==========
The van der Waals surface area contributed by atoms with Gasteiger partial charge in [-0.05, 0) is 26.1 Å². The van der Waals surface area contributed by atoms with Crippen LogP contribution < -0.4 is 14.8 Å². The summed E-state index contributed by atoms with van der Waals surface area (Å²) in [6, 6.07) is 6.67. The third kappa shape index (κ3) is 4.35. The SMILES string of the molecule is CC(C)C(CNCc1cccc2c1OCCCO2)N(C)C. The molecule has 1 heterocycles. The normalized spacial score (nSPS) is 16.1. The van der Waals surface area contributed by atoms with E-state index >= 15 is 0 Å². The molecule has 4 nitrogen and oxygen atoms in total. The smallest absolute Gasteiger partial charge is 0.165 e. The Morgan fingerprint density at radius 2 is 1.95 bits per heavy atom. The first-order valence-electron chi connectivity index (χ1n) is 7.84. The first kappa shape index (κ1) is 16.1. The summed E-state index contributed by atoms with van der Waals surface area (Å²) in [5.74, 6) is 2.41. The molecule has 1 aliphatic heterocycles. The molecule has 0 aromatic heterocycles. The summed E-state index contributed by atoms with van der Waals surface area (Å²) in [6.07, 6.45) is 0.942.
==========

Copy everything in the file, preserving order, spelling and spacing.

The van der Waals surface area contributed by atoms with Gasteiger partial charge in [-0.05, 0) is 26.1 Å². The van der Waals surface area contributed by atoms with Crippen LogP contribution < -0.4 is 14.8 Å². The summed E-state index contributed by atoms with van der Waals surface area (Å²) in [6, 6.07) is 6.67. The third kappa shape index (κ3) is 4.35. The SMILES string of the molecule is CC(C)C(CNCc1cccc2c1OCCCO2)N(C)C. The molecule has 1 heterocycles. The normalized spacial score (nSPS) is 16.1. The van der Waals surface area contributed by atoms with E-state index >= 15 is 0 Å². The molecule has 4 nitrogen and oxygen atoms in total. The smallest absolute Gasteiger partial charge is 0.165 e. The Morgan fingerprint density at radius 2 is 1.95 bits per heavy atom. The first-order valence-electron chi connectivity index (χ1n) is 7.84. The first kappa shape index (κ1) is 16.1. The summed E-state index contributed by atoms with van der Waals surface area (Å²) in [5.74, 6) is 2.41. The molecule has 1 aliphatic heterocycles. The molecule has 0 aromatic heterocycles. The summed E-state index contributed by atoms with van der Waals surface area (Å²) in [6.07, 6.45) is 0.942.